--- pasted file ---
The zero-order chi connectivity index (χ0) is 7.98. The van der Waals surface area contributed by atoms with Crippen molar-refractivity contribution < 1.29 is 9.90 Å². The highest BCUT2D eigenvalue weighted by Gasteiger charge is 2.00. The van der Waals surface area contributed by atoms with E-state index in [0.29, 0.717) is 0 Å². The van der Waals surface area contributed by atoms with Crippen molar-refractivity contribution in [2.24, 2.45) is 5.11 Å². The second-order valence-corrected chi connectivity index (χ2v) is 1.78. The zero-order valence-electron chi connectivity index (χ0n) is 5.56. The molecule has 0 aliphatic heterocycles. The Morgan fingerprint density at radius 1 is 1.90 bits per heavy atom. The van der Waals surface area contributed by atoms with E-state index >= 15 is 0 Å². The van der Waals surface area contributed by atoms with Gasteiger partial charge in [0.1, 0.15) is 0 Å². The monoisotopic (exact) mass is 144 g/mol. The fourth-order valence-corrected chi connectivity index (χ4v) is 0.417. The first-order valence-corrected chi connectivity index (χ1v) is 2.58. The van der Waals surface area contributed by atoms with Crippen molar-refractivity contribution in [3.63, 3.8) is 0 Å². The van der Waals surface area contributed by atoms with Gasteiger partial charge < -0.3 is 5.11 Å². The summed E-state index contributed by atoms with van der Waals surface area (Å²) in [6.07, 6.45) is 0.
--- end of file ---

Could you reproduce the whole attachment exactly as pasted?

The zero-order chi connectivity index (χ0) is 7.98. The van der Waals surface area contributed by atoms with Crippen molar-refractivity contribution < 1.29 is 9.90 Å². The highest BCUT2D eigenvalue weighted by Gasteiger charge is 2.00. The van der Waals surface area contributed by atoms with E-state index in [0.29, 0.717) is 0 Å². The van der Waals surface area contributed by atoms with Crippen molar-refractivity contribution in [2.24, 2.45) is 5.11 Å². The second-order valence-corrected chi connectivity index (χ2v) is 1.78. The zero-order valence-electron chi connectivity index (χ0n) is 5.56. The molecule has 0 aliphatic heterocycles. The Morgan fingerprint density at radius 1 is 1.90 bits per heavy atom. The van der Waals surface area contributed by atoms with E-state index >= 15 is 0 Å². The van der Waals surface area contributed by atoms with Gasteiger partial charge in [0.1, 0.15) is 0 Å². The monoisotopic (exact) mass is 144 g/mol. The fourth-order valence-corrected chi connectivity index (χ4v) is 0.417. The first-order valence-corrected chi connectivity index (χ1v) is 2.58. The van der Waals surface area contributed by atoms with Crippen molar-refractivity contribution in [3.63, 3.8) is 0 Å². The van der Waals surface area contributed by atoms with Gasteiger partial charge < -0.3 is 5.11 Å². The summed E-state index contributed by atoms with van der Waals surface area (Å²) in [6.07, 6.45) is 0.